Chief Berthrand E. Nnonye V. D. N. Anyichie (2005)
LAWGLOBAL HUB Lead Judgment Report
A. AKINTAN, JSC
The appellant, as plaintiff, instituted this action at Awka High Court in Anambra State as Suit No. AA/157/88 against the respondents as defendants jointly and severally. His claim, as set out in paragraphs 9 of his statement of claim, was for a total sum of N100,110 for damages for trespass, damages for defamation and return of money collected from him. The plaintiff and 1st defendant were businessmen while the 2nd and 3rd defendants were court bailiffs. The appellant and the 1st respondent had been involved in a High Court case for which costs were awarded by the court against the 1st respondent in favour of the appellant. There was an outstanding sum of N50 (Fifty Naira) out of the costs awarded by the court against the said 1st respondent. The 1st respondent applied to the court for a writ of fifa for the recovery of the said N50 (Fifty Naira) The 2nd and 3rd respondents were the court bailiffs assigned to carry out the order. The plaintiffs action arose from the act committed by the 2nd and 3rd defendants (now respondents) in the course of their duties as court bailiffs.
Pleadings were filed and exchanged. The defendants thereafter filed a motion in which they prayed the trial court for the following relief:-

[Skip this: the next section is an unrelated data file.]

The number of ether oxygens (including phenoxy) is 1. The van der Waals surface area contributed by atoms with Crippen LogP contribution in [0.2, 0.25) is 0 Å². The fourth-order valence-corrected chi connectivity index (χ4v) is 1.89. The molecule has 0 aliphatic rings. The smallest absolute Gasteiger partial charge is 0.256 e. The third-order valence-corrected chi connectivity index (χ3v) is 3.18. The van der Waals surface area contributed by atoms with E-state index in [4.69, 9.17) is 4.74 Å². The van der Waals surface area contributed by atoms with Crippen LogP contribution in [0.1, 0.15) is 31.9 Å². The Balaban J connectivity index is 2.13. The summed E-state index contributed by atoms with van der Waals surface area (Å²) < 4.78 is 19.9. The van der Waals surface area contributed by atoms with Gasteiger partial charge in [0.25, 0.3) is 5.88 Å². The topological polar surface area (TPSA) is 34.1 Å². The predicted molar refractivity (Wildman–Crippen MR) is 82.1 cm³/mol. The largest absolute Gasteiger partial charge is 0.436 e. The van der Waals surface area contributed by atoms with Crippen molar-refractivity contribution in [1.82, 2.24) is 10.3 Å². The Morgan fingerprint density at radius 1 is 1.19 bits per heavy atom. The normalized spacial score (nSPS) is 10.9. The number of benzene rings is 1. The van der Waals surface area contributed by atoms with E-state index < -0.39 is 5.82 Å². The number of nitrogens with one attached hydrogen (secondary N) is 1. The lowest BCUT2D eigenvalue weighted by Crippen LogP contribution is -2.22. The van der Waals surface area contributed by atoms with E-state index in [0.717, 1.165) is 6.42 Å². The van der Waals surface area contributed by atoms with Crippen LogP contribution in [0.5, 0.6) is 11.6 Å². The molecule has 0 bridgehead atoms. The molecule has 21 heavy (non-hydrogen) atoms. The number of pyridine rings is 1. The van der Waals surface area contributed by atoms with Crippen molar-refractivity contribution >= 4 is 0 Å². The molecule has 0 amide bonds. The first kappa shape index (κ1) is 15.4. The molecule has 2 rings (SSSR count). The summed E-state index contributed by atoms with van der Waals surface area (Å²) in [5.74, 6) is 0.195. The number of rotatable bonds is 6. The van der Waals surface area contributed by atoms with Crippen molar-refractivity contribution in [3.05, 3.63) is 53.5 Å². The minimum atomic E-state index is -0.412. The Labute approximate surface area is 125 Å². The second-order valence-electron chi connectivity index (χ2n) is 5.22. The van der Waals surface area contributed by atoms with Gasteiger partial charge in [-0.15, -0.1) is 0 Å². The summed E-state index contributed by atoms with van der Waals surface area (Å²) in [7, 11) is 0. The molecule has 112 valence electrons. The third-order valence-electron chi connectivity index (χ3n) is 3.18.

“An order striking out this Suit for not being properly before the honourable court.”
The motion was supported by a 9 paragraph affidavit and a further affidavit both deposed to by the 1st defendant. Paragraphs 1, 4, 5, 6 & 7 of the affidavit read as follows:-
“1. That I am the 1st defendant on record in this suit.
That the 2nd and 3rd defendants are bailiffs attached to the High Court of Justice, Awka.
That I am informed by the 2nd and 3rd defendants on record who are bailiffs that no notice was served on them before the commencement of this suit and I verily believe them.
That the 2nd and 3rd defendants at all material time to the case acted in their official capacities.
That the order the defendants executed which gave rise to this action was a valid order properly signed by a High Court Judge.”
The motion was opposed by the plaintiff and to that end, he filed a 7 paragraph counter affidavit and a further counter- affidavit. Paragraphs 4, 5 and 6 of the counter-affidavit read as follows:-
“4. That there was no valid subsisting order of costs in respect of which the 1st defendant has any right of recovery.
That both the trial Judge who signed the writ of fifa after the nullification of the proceedings and the orders for costs therein and the defendant’s counsel in suit No. AA/LGE.8/88 were aware of the wrongfulness of levying execution on the invalid order, but nevertheless persisted in enforcing a claim that no longer existed.
That the plaintiff averred in paragraph 6 of his statement of claim that he demanded from the bailiffs authority for their action and they responded by showing him form 41 issued on 13th October, 1988.”